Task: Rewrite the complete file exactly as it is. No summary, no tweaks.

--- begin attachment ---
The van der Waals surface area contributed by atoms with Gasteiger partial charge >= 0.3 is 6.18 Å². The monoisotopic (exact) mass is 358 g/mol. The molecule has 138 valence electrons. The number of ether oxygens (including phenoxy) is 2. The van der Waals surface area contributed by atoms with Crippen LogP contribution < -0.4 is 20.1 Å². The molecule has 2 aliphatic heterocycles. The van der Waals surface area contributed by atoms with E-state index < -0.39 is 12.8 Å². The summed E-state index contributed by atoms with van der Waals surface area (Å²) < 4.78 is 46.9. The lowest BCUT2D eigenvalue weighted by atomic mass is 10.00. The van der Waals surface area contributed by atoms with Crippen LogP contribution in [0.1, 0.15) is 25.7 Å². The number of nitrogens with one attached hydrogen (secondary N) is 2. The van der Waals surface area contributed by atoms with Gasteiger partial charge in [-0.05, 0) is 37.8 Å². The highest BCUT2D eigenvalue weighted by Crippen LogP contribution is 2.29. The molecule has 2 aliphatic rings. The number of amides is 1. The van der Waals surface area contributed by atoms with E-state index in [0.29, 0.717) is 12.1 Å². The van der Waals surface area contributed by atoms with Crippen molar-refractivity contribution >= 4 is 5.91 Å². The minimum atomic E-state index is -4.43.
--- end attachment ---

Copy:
The van der Waals surface area contributed by atoms with Gasteiger partial charge >= 0.3 is 6.18 Å². The monoisotopic (exact) mass is 358 g/mol. The molecule has 138 valence electrons. The number of ether oxygens (including phenoxy) is 2. The van der Waals surface area contributed by atoms with Crippen LogP contribution < -0.4 is 20.1 Å². The molecule has 2 aliphatic heterocycles. The van der Waals surface area contributed by atoms with E-state index < -0.39 is 12.8 Å². The summed E-state index contributed by atoms with van der Waals surface area (Å²) < 4.78 is 46.9. The lowest BCUT2D eigenvalue weighted by atomic mass is 10.00. The van der Waals surface area contributed by atoms with Crippen LogP contribution in [0.1, 0.15) is 25.7 Å². The number of nitrogens with one attached hydrogen (secondary N) is 2. The van der Waals surface area contributed by atoms with Gasteiger partial charge in [-0.05, 0) is 37.8 Å². The highest BCUT2D eigenvalue weighted by Crippen LogP contribution is 2.29. The molecule has 2 aliphatic rings. The number of amides is 1. The van der Waals surface area contributed by atoms with E-state index in [0.29, 0.717) is 12.1 Å². The van der Waals surface area contributed by atoms with Crippen molar-refractivity contribution >= 4 is 5.91 Å². The minimum atomic E-state index is -4.43.